Perfect and then “Gasoline” is the first single off the new record. Maybe can you tell me a little bit of the story behind that song or maybe why you chose that as the single?

I think “Gasoline” was the one song I knew wouldn’t work with Tokyo. The other ones, I kind of debated for a little bit. I kind of thought maybe I should do these ones with the guys. It was a pretty cool song. Then “Gasoline” felt like the music I wanted this to be.

And then for you, the first CD or first cassette you can remember getting as a kid? Then maybe the first concert you can remember going to?

The first CD I bought was Savage Garden. The “Truly, Madly, Deeply” one and the first cassette I bought was Weird Al’s “Bad Hair Day” because my friend’s mom had it in her car and I was like ‘Your mom listens to awesome music’. It was hilarious. I was like ‘I’m getting that’. I don’t know how old I was then but yeah it was just paradise from there on out. First concert I went to was Incubus with my friend from high school in Hamilton and Phantom Planet opened up which was pretty cool.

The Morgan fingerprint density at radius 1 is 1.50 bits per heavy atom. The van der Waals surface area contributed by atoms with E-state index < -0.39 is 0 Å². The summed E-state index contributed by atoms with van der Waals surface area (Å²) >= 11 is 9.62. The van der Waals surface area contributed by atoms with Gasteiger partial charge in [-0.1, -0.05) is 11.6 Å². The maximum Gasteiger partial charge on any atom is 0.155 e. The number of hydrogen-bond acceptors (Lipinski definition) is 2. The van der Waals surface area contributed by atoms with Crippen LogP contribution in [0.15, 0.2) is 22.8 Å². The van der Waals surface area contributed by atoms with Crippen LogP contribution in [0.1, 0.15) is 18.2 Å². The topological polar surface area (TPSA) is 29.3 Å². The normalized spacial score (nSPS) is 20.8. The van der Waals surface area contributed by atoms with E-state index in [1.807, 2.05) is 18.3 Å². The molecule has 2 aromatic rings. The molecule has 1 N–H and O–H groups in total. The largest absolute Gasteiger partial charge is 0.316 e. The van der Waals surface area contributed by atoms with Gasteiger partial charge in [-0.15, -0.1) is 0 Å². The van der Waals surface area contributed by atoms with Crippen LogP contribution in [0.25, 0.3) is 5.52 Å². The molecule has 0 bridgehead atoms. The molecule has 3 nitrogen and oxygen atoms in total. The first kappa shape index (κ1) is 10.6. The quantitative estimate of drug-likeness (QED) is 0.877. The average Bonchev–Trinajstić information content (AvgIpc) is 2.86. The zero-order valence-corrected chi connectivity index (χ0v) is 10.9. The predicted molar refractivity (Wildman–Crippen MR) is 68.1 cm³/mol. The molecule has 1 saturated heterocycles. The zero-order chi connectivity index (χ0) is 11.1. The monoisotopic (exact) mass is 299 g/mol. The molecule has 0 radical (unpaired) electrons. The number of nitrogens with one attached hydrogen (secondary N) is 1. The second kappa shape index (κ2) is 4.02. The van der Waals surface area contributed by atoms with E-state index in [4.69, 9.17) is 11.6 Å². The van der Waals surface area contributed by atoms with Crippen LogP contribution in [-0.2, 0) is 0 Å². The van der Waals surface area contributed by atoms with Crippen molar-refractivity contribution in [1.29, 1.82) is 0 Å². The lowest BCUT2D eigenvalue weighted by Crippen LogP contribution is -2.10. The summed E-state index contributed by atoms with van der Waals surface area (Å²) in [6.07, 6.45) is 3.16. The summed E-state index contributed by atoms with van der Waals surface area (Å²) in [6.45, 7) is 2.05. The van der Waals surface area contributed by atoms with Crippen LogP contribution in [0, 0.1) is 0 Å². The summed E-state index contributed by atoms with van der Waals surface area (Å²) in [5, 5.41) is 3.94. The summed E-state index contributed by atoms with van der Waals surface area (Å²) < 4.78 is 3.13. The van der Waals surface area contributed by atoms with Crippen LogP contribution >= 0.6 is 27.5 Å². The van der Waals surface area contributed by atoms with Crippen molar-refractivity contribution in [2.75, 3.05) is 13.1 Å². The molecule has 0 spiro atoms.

Perfect and then I wanted to ask you, like you said you live in New York and you don’t live in Canada anymore but maybe Tokyo Police Club was one of those bands that did make a name for themselves in both countries. Maybe advice to bands to keep on coming back to the US as a Canadian band?

Something really cool happened with Tokyo Police Club when we first came out. We got really lucky with the attention that our first EP received and our first couple records. I don’t know how to replicate that. Like I don’t know. A lot of bands focus on Canada but not the US or maybe it’s the internet. Whatever, it doesn’t matter where you’re from. All I have to say is it’s a crazy thing.

Perfect and then to end it off, obviously great things are happening. Your album comes out Tuesday and you’re going on this first solo tour with it but kind of what’s coming up in the rest of 2015? Are you going to try and do a little more touring? Are you going to be staying local in New York? Kind of what’s the game plan?

I would like to do more shows on this record. Some Tokyo stuff in the works which is exciting. I’m really stoked to get new Tokyo stuff out as well. I’m not quite sure. Just a whole bunch of stuff.

So you’re still doing both actively. Kind of just like balancing the two.

Yeah, exactly. They kind of counter balance each other. I’ve learned that. It kind of makes Tokyo easier.


Yeah because you know I have an outlet. I don’t have to get the guys to do the “Gasoline” thing or do the EP thing. I can have that and then when it comes to the band, I can be more collaborative. That’s a little foray out of the inner workings of my brain.

I like it, I like it!